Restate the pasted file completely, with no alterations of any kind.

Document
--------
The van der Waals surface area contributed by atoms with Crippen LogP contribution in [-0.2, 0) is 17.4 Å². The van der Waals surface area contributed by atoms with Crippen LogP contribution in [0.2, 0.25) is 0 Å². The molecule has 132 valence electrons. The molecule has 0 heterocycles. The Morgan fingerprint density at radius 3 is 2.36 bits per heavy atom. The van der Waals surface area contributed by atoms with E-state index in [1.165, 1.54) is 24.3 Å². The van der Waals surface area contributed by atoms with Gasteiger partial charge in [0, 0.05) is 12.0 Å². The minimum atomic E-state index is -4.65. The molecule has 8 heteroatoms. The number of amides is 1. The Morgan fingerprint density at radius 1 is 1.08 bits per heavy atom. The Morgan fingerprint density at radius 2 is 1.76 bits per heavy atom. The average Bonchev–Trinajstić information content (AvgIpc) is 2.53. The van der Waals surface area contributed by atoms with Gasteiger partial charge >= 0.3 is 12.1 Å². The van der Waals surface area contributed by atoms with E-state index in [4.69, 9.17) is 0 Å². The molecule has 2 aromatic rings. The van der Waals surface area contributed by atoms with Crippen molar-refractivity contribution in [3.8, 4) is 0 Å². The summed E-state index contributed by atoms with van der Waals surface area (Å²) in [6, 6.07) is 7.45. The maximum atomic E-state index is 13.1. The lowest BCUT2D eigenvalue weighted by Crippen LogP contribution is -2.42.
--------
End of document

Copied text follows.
The van der Waals surface area contributed by atoms with Crippen LogP contribution in [-0.2, 0) is 17.4 Å². The van der Waals surface area contributed by atoms with Crippen LogP contribution in [0.2, 0.25) is 0 Å². The molecule has 132 valence electrons. The molecule has 0 heterocycles. The Morgan fingerprint density at radius 3 is 2.36 bits per heavy atom. The van der Waals surface area contributed by atoms with E-state index in [1.165, 1.54) is 24.3 Å². The van der Waals surface area contributed by atoms with Gasteiger partial charge in [0, 0.05) is 12.0 Å². The minimum atomic E-state index is -4.65. The molecule has 8 heteroatoms. The number of amides is 1. The Morgan fingerprint density at radius 1 is 1.08 bits per heavy atom. The Morgan fingerprint density at radius 2 is 1.76 bits per heavy atom. The average Bonchev–Trinajstić information content (AvgIpc) is 2.53. The van der Waals surface area contributed by atoms with Gasteiger partial charge >= 0.3 is 12.1 Å². The van der Waals surface area contributed by atoms with E-state index in [4.69, 9.17) is 0 Å². The molecule has 2 aromatic rings. The van der Waals surface area contributed by atoms with Crippen molar-refractivity contribution in [3.8, 4) is 0 Å². The summed E-state index contributed by atoms with van der Waals surface area (Å²) in [6, 6.07) is 7.45. The maximum atomic E-state index is 13.1. The lowest BCUT2D eigenvalue weighted by Crippen LogP contribution is -2.42.